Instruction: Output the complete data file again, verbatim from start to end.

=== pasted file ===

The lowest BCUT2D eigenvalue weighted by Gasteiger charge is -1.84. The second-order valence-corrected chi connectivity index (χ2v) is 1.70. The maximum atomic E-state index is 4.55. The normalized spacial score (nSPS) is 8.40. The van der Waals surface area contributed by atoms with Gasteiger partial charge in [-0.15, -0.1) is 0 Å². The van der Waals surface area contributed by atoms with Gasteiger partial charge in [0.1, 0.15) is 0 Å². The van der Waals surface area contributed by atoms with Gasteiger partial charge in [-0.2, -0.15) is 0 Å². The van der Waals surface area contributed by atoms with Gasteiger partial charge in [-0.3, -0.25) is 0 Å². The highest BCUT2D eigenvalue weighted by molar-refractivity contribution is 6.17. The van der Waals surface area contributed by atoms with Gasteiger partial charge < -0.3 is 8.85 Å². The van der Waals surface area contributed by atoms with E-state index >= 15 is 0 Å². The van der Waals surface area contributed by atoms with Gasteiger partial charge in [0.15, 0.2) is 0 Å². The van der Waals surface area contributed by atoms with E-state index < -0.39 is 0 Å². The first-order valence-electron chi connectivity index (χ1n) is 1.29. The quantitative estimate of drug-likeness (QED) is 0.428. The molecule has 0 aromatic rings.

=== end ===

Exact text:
The lowest BCUT2D eigenvalue weighted by Gasteiger charge is -1.84. The second-order valence-corrected chi connectivity index (χ2v) is 1.70. The maximum atomic E-state index is 4.55. The normalized spacial score (nSPS) is 8.40. The van der Waals surface area contributed by atoms with Gasteiger partial charge in [-0.15, -0.1) is 0 Å². The van der Waals surface area contributed by atoms with Gasteiger partial charge in [0.1, 0.15) is 0 Å². The van der Waals surface area contributed by atoms with Gasteiger partial charge in [-0.2, -0.15) is 0 Å². The van der Waals surface area contributed by atoms with Gasteiger partial charge in [-0.3, -0.25) is 0 Å². The highest BCUT2D eigenvalue weighted by molar-refractivity contribution is 6.17. The van der Waals surface area contributed by atoms with Gasteiger partial charge < -0.3 is 8.85 Å². The van der Waals surface area contributed by atoms with E-state index >= 15 is 0 Å². The van der Waals surface area contributed by atoms with Gasteiger partial charge in [0.15, 0.2) is 0 Å². The van der Waals surface area contributed by atoms with E-state index < -0.39 is 0 Å². The first-order valence-electron chi connectivity index (χ1n) is 1.29. The quantitative estimate of drug-likeness (QED) is 0.428. The molecule has 0 aromatic rings.